JERUSALEM, Israel – Turkish President Recep Tayyip Erdogan called for early elections Wednesday, 18 months ahead of schedule. Turkey's electorate will go to the polls on June 24 of this year instead of November 3, 2019.
In a nationally televised speech, Erdogan said his intention is to dispose of the "diseases" of the "old system."
The Turkish president hasn't hidden his plan to move from a parliamentary to an executive presidential system, building on a referendum that passed by a narrow margin last year.
"Developments in Syria and elsewhere have made it urgent to switch to the new executive system in order to take steps for our country's future in a stronger way," Erdogan said.
An analysis posted Thursday in Britain's The Guardian calls Erdogan "a deeply divisive figure" with a declining international standing. The article cites a recent poll that shows Erdogan's national approval just under 50 percent, while slightly more than 42 percent of those polled disapprove of the direction he's taking the country.
"By bringing the polls forward, Erdogan is finally set to gain full, personal control of all key aspects of domestic and foreign policy," the author states. "He will become a dictator in all but name, more powerful perhaps than even Kemal Ataturk, modern secular Turkey's founding father."
According to the analysis, "…politicians in Paris, Berlin, London and Washington no longer see a reliable friend and ally in Turkey," but rather an autocrat "exploiting nationalist and neo-Islamist sentiment, xenophobia and Europhobia."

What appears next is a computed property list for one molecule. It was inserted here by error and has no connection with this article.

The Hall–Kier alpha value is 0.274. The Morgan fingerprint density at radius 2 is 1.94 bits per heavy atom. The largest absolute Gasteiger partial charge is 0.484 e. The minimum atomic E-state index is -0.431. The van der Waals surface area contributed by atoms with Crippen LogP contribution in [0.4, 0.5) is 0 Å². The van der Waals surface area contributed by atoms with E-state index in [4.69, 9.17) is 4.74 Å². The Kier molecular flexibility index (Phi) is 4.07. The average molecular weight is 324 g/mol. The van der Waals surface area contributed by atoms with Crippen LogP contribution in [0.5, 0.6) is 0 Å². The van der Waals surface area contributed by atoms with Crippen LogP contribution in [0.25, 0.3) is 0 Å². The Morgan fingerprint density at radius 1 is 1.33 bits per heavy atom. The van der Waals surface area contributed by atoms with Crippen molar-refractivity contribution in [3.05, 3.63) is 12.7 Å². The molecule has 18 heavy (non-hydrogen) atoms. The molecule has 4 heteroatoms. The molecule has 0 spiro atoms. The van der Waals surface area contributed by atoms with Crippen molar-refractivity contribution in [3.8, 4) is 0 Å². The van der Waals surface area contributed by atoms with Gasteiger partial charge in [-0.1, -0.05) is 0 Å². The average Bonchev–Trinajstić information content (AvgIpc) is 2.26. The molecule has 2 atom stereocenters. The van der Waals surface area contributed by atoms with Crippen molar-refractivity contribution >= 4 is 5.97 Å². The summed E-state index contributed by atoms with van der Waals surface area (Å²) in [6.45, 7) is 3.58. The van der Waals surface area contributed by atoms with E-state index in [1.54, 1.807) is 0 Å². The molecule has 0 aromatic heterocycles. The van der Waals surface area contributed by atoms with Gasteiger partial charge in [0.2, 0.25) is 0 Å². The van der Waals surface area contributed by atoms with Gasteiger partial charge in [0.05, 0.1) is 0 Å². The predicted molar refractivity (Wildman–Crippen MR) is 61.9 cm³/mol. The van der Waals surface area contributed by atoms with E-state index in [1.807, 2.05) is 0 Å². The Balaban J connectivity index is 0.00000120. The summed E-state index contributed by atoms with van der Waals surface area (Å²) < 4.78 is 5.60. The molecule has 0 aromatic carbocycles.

The article further points out Turkey's increasingly close alignment with Russia, which gave Erdogan "tacit support" for his military assault on Afrin in northwestern Syria.
"Turkey is increasingly on the wrong side of a global argument between freedom and control," the article concludes.
Meanwhile, the Associated Press quoted Fadi Hakura with Chatham House, who called the rescheduled elections " an indication of panic and worry."
Hakura said changes to the Turkish election system "make it improbable for the opposition to win any general election in Turkey."
"These really serious changes to the election law will, I think, make any serious challenge by the opposition highly improbable."
Since coming to power in 2002, Erdogan has steadily tightened his grip on Turkey by arresting, jailing and otherwise opposing anyone, from political rivals to journalists, who do not support his vision.